Saloma Miller Furlong
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Amish Communion Service

The seasons have a way of triggering memories of my long-ago life among the Amish. In the spring and fall, I often remember what it was like to attend Communion Services in my original community. I was just recalling some of the details of these to David today. At the risk of treading on Amish “sacred ground,” I am going to, in the next few posts, describe what these are like. 


Regular church services usually lasted three hours — from 9:00 a.m. to 12 noon. Every spring and fall, two weeks before Communion Services, there is Ordnungs Church, a service in which the bishop of the church reviews the ordnung, or set of church rules. This is a service that lasts until about 2:00 p.m. It always seemed to me this was in preparation for the mega-long Communion Service. I do not remember this for sure, but it seems to me we didn’t leave for home until about 4:00 p.m. That is when I felt like I could not sit on that hard backless bench for another minute. By the end of the day, I found I was more tired than if I had worked physically all day.


I will start at the beginning. We would gather at the usual time on Sunday morning at 9:00 a.m. Everything about the day was solemn, even the fact that the women all wore their black dresses for the occasion. We would put our “wraps” (shawls, coats, bonnets) in the wash house or entrance, and gather in a circle, waiting until it was time to file in to the service. If others were dreading the long day, I wouldn’t have known, because such things were never discussed. 


We filed in and took our seats at the appointed time. We always knew our place in the church. The oldest women would file in and take their places, followed by the middle-aged women, and on down to the younger married women. Then the unmarried women would all file in and take their places, again by age. I always followed Sara Mae Gingerich, who was one day older than me. 


As soon as we were seated, the older men would file in and and take their seats, then the bishop, ministers, and deacon. Last, the unmarried men would file in and take their places, again by age. This was the order of things in my community.


Each Amish district holds church services every two weeks. That means that when a Communion Service takes place, the bishops and ministers from neighboring districts come and take part in the neighboring services on their “in-between church Sunday.” There are usually four or five ministers in one church service, but at Communion Services, many more show up, especially if there is an ordination of a new minister happening that day.


One of the “foresingers” (leaders in song) announces a number, and everyone opens their black songbook (The Ausbund) to that page. The foresinger will begin the first word of the first line of the chant, and then as he begins the second word, the other men join in. The women join in with their voices and the song goes on for fifteen or twenty minutes.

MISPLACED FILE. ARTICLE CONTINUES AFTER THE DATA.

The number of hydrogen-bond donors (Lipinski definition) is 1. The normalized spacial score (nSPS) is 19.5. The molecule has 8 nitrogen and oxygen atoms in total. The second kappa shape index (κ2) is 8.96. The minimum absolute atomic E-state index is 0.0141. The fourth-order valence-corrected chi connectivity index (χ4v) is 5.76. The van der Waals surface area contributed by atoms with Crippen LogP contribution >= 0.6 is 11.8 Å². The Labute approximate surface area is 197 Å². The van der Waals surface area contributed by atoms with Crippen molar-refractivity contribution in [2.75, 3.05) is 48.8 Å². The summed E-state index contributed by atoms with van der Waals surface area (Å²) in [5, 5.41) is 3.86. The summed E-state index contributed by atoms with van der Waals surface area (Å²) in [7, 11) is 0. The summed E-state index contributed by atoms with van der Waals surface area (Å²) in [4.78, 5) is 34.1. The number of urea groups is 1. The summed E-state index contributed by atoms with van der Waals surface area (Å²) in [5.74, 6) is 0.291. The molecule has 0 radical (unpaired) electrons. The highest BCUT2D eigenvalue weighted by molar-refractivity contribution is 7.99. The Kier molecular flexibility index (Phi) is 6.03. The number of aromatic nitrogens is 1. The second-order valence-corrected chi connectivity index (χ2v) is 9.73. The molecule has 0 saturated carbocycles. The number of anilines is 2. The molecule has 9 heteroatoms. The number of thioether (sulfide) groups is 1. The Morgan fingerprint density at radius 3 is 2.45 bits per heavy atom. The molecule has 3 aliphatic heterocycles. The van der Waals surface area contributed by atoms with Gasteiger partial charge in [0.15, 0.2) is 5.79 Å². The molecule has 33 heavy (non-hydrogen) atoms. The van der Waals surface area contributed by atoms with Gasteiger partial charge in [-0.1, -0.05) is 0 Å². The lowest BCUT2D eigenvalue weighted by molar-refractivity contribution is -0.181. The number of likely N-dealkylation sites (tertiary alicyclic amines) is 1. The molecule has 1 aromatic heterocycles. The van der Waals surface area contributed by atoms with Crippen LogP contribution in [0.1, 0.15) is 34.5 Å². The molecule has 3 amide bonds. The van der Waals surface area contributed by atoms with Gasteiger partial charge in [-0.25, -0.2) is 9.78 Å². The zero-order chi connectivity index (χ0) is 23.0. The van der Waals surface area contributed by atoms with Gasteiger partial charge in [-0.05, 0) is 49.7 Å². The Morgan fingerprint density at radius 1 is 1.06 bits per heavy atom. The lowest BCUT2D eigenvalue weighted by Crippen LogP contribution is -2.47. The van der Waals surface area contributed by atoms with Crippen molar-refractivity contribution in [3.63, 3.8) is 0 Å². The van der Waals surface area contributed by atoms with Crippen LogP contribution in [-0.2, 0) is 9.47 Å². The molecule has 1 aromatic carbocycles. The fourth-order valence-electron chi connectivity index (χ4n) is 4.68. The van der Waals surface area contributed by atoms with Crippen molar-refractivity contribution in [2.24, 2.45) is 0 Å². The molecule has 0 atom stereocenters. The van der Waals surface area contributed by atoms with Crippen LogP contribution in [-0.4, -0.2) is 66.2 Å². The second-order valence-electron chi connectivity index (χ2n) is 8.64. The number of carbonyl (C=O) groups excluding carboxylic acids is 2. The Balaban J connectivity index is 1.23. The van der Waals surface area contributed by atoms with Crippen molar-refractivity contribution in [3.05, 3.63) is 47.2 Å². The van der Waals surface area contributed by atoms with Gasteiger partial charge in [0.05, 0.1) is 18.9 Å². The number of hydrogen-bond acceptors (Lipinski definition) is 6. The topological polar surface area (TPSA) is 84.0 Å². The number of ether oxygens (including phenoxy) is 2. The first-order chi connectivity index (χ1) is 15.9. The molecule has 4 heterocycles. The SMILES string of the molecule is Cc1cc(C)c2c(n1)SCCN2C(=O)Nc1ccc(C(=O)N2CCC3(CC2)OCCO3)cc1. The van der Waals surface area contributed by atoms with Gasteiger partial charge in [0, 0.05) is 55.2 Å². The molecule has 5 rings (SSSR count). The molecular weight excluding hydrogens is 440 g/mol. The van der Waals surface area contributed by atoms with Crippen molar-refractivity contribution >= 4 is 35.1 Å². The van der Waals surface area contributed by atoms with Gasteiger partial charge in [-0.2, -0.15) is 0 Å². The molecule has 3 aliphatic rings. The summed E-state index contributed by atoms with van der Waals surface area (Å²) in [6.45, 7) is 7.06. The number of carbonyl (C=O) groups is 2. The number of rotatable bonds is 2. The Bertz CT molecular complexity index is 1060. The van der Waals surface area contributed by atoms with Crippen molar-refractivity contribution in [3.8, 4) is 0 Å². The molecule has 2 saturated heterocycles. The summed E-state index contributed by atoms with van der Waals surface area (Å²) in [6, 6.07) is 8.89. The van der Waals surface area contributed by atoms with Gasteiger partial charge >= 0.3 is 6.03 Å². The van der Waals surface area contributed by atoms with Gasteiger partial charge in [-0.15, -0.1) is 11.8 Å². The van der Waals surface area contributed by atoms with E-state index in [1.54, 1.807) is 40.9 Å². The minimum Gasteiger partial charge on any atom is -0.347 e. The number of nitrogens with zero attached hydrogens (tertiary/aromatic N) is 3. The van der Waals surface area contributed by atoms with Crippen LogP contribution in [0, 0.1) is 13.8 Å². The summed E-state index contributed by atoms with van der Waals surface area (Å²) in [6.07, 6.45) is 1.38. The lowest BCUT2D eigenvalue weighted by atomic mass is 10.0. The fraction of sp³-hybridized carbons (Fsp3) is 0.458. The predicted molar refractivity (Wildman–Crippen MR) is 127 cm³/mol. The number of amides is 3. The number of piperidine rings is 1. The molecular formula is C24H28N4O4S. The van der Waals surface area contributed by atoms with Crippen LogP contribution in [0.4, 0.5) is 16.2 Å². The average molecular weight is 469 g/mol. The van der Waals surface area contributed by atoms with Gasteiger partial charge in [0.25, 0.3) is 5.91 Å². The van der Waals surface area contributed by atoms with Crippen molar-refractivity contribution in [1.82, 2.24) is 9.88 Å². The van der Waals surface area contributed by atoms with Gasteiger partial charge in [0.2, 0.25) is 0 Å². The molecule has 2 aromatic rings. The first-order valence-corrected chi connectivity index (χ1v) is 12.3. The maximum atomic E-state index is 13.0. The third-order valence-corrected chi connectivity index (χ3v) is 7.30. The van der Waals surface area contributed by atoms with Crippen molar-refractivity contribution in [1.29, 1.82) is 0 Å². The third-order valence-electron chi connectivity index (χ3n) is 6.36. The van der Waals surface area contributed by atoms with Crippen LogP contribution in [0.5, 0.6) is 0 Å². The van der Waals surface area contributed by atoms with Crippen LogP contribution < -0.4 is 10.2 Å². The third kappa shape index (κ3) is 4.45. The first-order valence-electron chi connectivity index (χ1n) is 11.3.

About two lines into the first song, the bishop, ministers, and deacons file out of the service and go into a room by themselves to plan who will preach that day. There are normally two ministers who preach in a regular service, but at a Communion Service, there are more.


After the first song, there is a period of quiet. Then a different “foresinger” begins the second song. This is always the “Loblied” or “Praise Song” in every service. You can listen to what this sounds like here. Because I knew the people in all the other Amish churches in our time zone would be singing the same song at the same time, I felt the steadfast, rooted feeling of being part of a long-standing tradition and community that dated back to our ancestors, the Swiss Anabaptists. Some of the songs were written and sung by martyrs who were imprisoned for their beliefs. They sang these songs together, even though they were in separate prison cells. It was their way of staying connected to one another. Many of the people who wrote these songs subsequently died as martyrs.


Sometimes the congregation would join their voices in a third song, before the elders came back into the service. Whenever they did, the singing would cease at the end of the stanza of the song we were singing. The songbooks were closed and laid under our benches on the floor. A hush would come over the congregation as the first minister would get up to speak. He would often start out with the usual sentiments about how we need to be thankful for our freedom to practice our faith, especially because our ancestors were martyred for their faith. He would clear his throat then, and begin telling the story of Adam and Eve. I would sigh then, because this was a reminder of what a long day lay ahead of me. The service would not end until the preachers had gone over all the major stories of the Bible. The Adam and Eve story was only the beginning.

To be continued…

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